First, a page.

class Solution { // Final answer boolean flag = true; // Record the nodes visited in the past boolean[] vis; // Record the color of every second node boolean[] colored; public boolean possibleBipartition(int n, int[][] dislikes) { List<Integer>[] graph = buildGraph(n, dislikes); vis = new boolean[n + 1]; colored = new boolean[n + 1]; // There may be subgraphs, which are not all connected, so we need to traverse each node for (int i = 1; i <= n; i++) { if (!vis[i]) { traverse(graph, i); } } return flag; } void traverse(List<Integer>[] graph, int s) { // It is impossible to be a bipartite graph. Return directly if (flag == false) { return; } // Don't forget to mark the visited nodes vis[s] = true; for (int t : graph[s]) { if (vis[t]) { // After visiting, you can see whether the color of this node is the same as that of the current node s if (colored[t] == colored[s]) { flag = false; // It can't be a bipartite graph anymore. return directly return; } } else { // Mark the color as the opposite color without visiting colored[t] = !colored[s]; // Continue to traverse down traverse(graph, t); } } } List<Integer>[] buildGraph(int n, int[][] dislikes) { List<Integer>[] graph = new LinkedList[n + 1]; for (int i = 1; i <= n; i++) { graph[i] = new LinkedList<>(); } for (int[] t : dislikes) { int from = t[0]; int to = t[1]; // Very error prone! // Note that the undirected graph should record two edges!!!! graph[from].add(to); graph[to].add(from); } return graph; } }

### 4, Kruskal minimum spanning tree algorithm

If a picture has no rings, it can be stretched into the shape of a tree. Technically speaking, a tree is an acyclic connected graph.

So what is the "spanning tree" of a graph? In fact, it can be understood literally, that is, to find a tree in the graph that contains all the nodes in the graph. Professionally speaking, a spanning tree is an "acyclic connected subgraph" containing all vertices in a graph.

It's easy to think that a picture can have many different spanning trees. For example, in the following picture, the red edge forms two different spanning trees

For weighted graphs, each edge has a weight, so each spanning tree has a weight sum. For example, in the figure above, the weight sum of the spanning tree on the right is obviously smaller than that of the spanning tree on the left.

Then the minimum spanning tree is well understood. Among all possible spanning trees, the spanning tree with the smallest weight is called the "minimum spanning tree".

PS: Generally speaking, we calculate the minimum spanning tree in undirected weighted graph, so in the real scene using the minimum spanning tree algorithm, the edge weight of graph generally represents scalars such as cost and distance.

Here, we need to use the union find and search set algorithm to ensure that the tree is generated in the graph (no ring).

How does the parallel search algorithm do it? Let's look at this question first:

Enter n nodes numbered from 0 to n - 1 and an undirected edge list edges (each edge is represented by a node binary). Please judge whether the structure composed of these edges is a tree.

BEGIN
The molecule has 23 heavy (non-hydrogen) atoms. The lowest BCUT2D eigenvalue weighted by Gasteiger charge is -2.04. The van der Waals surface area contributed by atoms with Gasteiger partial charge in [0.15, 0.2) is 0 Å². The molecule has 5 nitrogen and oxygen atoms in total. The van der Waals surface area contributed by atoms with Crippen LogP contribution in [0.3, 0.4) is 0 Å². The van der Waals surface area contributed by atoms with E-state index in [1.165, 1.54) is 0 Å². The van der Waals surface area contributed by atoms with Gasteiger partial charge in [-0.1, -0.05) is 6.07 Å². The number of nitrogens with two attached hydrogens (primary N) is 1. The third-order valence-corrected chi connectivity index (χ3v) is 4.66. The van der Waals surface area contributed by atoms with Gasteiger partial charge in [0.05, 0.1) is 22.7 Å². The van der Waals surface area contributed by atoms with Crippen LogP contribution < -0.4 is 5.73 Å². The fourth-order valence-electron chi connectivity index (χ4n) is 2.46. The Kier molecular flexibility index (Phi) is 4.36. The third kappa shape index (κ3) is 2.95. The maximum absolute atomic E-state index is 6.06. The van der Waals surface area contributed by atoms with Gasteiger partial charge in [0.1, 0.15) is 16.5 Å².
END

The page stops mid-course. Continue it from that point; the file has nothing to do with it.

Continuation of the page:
These edges form a tree and should return true:

For this problem, we can think about, under what circumstances will adding an edge make the tree become a graph (ring)?

Obviously, adding an edge like this will result in a ring:

The ring will not appear if you add it as follows:

To sum up, the rule is:

For the added edge, if the two nodes of the edge are already in the same connected component, adding the edge will produce a ring; On the contrary, if the two nodes of the edge are not in the same connected component, adding this edge will not produce a ring.

Judging whether two nodes are connected (whether they are in the same connected component) is the unique skill of union find algorithm.

#### Parallel search set algorithm

Next, we will focus on the use and implementation of search set algorithm.

Parallel search set is mainly used to solve the problem of dynamic connectivity in graph theory.

In short, dynamic connectivity can be abstracted as connecting lines to a graph. For example, in the following figure, there are 10 nodes in total. They are not connected to each other and are marked with 0 ~ 9 respectively:

class UF { // Record connected components private int count; // The node of node x is parent[x] private int[] parent; /* Constructor, n is the total number of nodes in the graph */ public UF(int n) { // At first, they were disconnected from each other this.count = n; // The parent node pointer initially points to itself (with ring) parent = new int[n]; for (int i = 0; i < n; i++) parent[i] = i; } /* Other functions */ }

If two nodes are connected, connect the root node of one (any) node to the root node of the other node:

public void union(int p, int q) { int rootP = find(p); int rootQ = find(q); if (rootP == rootQ) return; // Merge two trees into one parent[rootP] = rootQ; // Parent [rootq] = so is rootp count--; // The two components are combined into one } /* Returns the root node of a node x */ private int find(int x) { // Parent of root node [x] = = x while (parent[x] != x) x = parent[x]; return x; } /* Returns the current number of connected components */ public int count() { return count; }

In this way, if nodes p and q are connected, they must have the same root node:

The above sentence is particularly critical. They must have the same root node!

// Judge whether the P and Q nodes are connected public boolean connected(int p, int q) { int rootP = find(p); int rootQ = find(q); return rootP == rootQ; }